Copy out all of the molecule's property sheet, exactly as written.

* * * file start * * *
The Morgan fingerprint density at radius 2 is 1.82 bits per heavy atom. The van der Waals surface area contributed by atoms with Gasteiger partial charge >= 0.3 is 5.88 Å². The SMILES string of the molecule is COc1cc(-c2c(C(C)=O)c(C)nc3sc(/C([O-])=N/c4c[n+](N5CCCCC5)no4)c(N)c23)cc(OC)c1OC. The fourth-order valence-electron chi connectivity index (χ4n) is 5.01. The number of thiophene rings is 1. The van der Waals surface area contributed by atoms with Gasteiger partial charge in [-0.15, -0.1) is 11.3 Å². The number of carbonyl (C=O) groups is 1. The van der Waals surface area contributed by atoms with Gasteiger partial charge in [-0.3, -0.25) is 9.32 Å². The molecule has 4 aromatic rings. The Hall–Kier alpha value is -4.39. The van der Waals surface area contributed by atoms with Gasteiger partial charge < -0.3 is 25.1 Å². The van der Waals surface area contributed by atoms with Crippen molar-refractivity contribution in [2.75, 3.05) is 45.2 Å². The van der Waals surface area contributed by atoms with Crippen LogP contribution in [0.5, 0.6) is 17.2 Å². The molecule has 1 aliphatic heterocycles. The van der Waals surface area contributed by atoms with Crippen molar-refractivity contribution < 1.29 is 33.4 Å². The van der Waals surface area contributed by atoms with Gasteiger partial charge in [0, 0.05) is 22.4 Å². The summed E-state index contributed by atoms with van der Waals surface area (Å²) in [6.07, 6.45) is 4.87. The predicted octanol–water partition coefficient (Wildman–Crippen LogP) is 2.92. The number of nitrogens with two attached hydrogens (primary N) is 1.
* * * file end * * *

The Morgan fingerprint density at radius 2 is 1.82 bits per heavy atom. The van der Waals surface area contributed by atoms with Gasteiger partial charge >= 0.3 is 5.88 Å². The SMILES string of the molecule is COc1cc(-c2c(C(C)=O)c(C)nc3sc(/C([O-])=N/c4c[n+](N5CCCCC5)no4)c(N)c23)cc(OC)c1OC. The fourth-order valence-electron chi connectivity index (χ4n) is 5.01. The number of thiophene rings is 1. The van der Waals surface area contributed by atoms with Gasteiger partial charge in [-0.15, -0.1) is 11.3 Å². The number of carbonyl (C=O) groups is 1. The van der Waals surface area contributed by atoms with Gasteiger partial charge in [-0.3, -0.25) is 9.32 Å². The molecule has 4 aromatic rings. The Hall–Kier alpha value is -4.39. The van der Waals surface area contributed by atoms with Gasteiger partial charge < -0.3 is 25.1 Å². The van der Waals surface area contributed by atoms with Crippen molar-refractivity contribution in [2.75, 3.05) is 45.2 Å². The van der Waals surface area contributed by atoms with Crippen LogP contribution in [0.5, 0.6) is 17.2 Å². The molecule has 1 aliphatic heterocycles. The van der Waals surface area contributed by atoms with Crippen molar-refractivity contribution < 1.29 is 33.4 Å². The van der Waals surface area contributed by atoms with Gasteiger partial charge in [0, 0.05) is 22.4 Å². The summed E-state index contributed by atoms with van der Waals surface area (Å²) in [6.07, 6.45) is 4.87. The predicted octanol–water partition coefficient (Wildman–Crippen LogP) is 2.92. The number of nitrogens with two attached hydrogens (primary N) is 1.